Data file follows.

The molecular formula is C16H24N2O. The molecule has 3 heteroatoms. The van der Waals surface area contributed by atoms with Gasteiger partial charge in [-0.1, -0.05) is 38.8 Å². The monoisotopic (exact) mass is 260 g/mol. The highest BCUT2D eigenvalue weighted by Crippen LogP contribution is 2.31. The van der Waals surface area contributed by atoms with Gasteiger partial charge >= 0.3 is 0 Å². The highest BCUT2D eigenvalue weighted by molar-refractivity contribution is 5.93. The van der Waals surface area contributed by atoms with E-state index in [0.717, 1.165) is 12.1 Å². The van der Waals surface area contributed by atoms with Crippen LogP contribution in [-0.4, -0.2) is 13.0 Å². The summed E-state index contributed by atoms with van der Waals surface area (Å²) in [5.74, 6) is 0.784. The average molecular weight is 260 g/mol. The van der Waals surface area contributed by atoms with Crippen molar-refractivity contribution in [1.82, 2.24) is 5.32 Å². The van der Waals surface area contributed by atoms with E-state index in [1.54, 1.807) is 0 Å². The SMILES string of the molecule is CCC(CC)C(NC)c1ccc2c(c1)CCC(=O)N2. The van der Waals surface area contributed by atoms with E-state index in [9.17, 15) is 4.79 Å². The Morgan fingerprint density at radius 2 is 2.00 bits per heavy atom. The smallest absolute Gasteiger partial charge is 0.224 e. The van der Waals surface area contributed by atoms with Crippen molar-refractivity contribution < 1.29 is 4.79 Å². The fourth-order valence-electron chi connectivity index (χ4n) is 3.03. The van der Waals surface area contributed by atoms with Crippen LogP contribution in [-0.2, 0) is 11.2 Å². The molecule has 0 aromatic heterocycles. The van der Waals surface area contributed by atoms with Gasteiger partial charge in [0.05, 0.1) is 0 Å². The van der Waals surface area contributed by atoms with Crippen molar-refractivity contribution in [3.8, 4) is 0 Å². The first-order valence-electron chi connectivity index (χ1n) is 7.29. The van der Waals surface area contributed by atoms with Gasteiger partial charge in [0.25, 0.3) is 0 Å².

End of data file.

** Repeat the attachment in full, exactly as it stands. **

The molecular formula is C16H24N2O. The molecule has 3 heteroatoms. The van der Waals surface area contributed by atoms with Gasteiger partial charge in [-0.1, -0.05) is 38.8 Å². The monoisotopic (exact) mass is 260 g/mol. The highest BCUT2D eigenvalue weighted by Crippen LogP contribution is 2.31. The van der Waals surface area contributed by atoms with Gasteiger partial charge >= 0.3 is 0 Å². The highest BCUT2D eigenvalue weighted by molar-refractivity contribution is 5.93. The van der Waals surface area contributed by atoms with E-state index in [0.717, 1.165) is 12.1 Å². The van der Waals surface area contributed by atoms with Crippen LogP contribution in [-0.4, -0.2) is 13.0 Å². The summed E-state index contributed by atoms with van der Waals surface area (Å²) in [5.74, 6) is 0.784. The average molecular weight is 260 g/mol. The van der Waals surface area contributed by atoms with Crippen molar-refractivity contribution in [1.82, 2.24) is 5.32 Å². The van der Waals surface area contributed by atoms with E-state index in [1.54, 1.807) is 0 Å². The SMILES string of the molecule is CCC(CC)C(NC)c1ccc2c(c1)CCC(=O)N2. The van der Waals surface area contributed by atoms with E-state index in [9.17, 15) is 4.79 Å². The Morgan fingerprint density at radius 2 is 2.00 bits per heavy atom. The smallest absolute Gasteiger partial charge is 0.224 e. The van der Waals surface area contributed by atoms with Crippen molar-refractivity contribution < 1.29 is 4.79 Å². The fourth-order valence-electron chi connectivity index (χ4n) is 3.03. The van der Waals surface area contributed by atoms with Crippen LogP contribution in [-0.2, 0) is 11.2 Å². The molecule has 0 aromatic heterocycles. The van der Waals surface area contributed by atoms with Gasteiger partial charge in [0.05, 0.1) is 0 Å². The van der Waals surface area contributed by atoms with Crippen molar-refractivity contribution in [3.8, 4) is 0 Å². The first-order valence-electron chi connectivity index (χ1n) is 7.29. The van der Waals surface area contributed by atoms with Gasteiger partial charge in [0.25, 0.3) is 0 Å².